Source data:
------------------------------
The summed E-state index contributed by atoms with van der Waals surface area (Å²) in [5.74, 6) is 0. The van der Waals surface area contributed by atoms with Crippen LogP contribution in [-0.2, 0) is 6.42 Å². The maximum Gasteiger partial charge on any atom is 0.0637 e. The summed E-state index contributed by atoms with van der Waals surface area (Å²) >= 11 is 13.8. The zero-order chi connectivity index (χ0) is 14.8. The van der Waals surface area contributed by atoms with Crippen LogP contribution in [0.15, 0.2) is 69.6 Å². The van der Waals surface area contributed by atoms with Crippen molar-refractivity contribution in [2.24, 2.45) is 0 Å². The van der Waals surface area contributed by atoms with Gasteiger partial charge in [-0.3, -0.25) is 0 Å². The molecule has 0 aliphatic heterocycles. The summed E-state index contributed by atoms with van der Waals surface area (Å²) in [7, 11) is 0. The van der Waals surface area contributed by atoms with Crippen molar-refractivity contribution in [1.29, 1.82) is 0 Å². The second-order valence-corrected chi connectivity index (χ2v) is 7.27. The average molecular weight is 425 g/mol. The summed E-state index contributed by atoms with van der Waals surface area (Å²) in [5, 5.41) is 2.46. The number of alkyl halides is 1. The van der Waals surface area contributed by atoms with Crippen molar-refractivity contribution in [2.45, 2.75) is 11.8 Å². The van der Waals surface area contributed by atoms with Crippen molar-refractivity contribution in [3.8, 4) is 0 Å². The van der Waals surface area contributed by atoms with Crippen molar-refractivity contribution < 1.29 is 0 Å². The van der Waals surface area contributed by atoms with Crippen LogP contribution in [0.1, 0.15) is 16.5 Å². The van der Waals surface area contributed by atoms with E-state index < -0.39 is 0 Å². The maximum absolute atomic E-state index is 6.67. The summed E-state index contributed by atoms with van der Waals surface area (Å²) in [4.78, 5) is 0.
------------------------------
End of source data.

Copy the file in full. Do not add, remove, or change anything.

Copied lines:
The summed E-state index contributed by atoms with van der Waals surface area (Å²) in [5.74, 6) is 0. The van der Waals surface area contributed by atoms with Crippen LogP contribution in [-0.2, 0) is 6.42 Å². The maximum Gasteiger partial charge on any atom is 0.0637 e. The summed E-state index contributed by atoms with van der Waals surface area (Å²) >= 11 is 13.8. The zero-order chi connectivity index (χ0) is 14.8. The van der Waals surface area contributed by atoms with Crippen LogP contribution in [0.15, 0.2) is 69.6 Å². The van der Waals surface area contributed by atoms with Crippen molar-refractivity contribution in [2.24, 2.45) is 0 Å². The van der Waals surface area contributed by atoms with Gasteiger partial charge in [-0.3, -0.25) is 0 Å². The molecule has 0 aliphatic heterocycles. The summed E-state index contributed by atoms with van der Waals surface area (Å²) in [7, 11) is 0. The van der Waals surface area contributed by atoms with Crippen molar-refractivity contribution in [1.29, 1.82) is 0 Å². The second-order valence-corrected chi connectivity index (χ2v) is 7.27. The average molecular weight is 425 g/mol. The summed E-state index contributed by atoms with van der Waals surface area (Å²) in [5, 5.41) is 2.46. The number of alkyl halides is 1. The van der Waals surface area contributed by atoms with Crippen molar-refractivity contribution in [2.45, 2.75) is 11.8 Å². The van der Waals surface area contributed by atoms with Crippen molar-refractivity contribution in [3.8, 4) is 0 Å². The van der Waals surface area contributed by atoms with Crippen molar-refractivity contribution < 1.29 is 0 Å². The van der Waals surface area contributed by atoms with Crippen LogP contribution in [0.1, 0.15) is 16.5 Å². The van der Waals surface area contributed by atoms with E-state index < -0.39 is 0 Å². The maximum absolute atomic E-state index is 6.67. The summed E-state index contributed by atoms with van der Waals surface area (Å²) in [4.78, 5) is 0.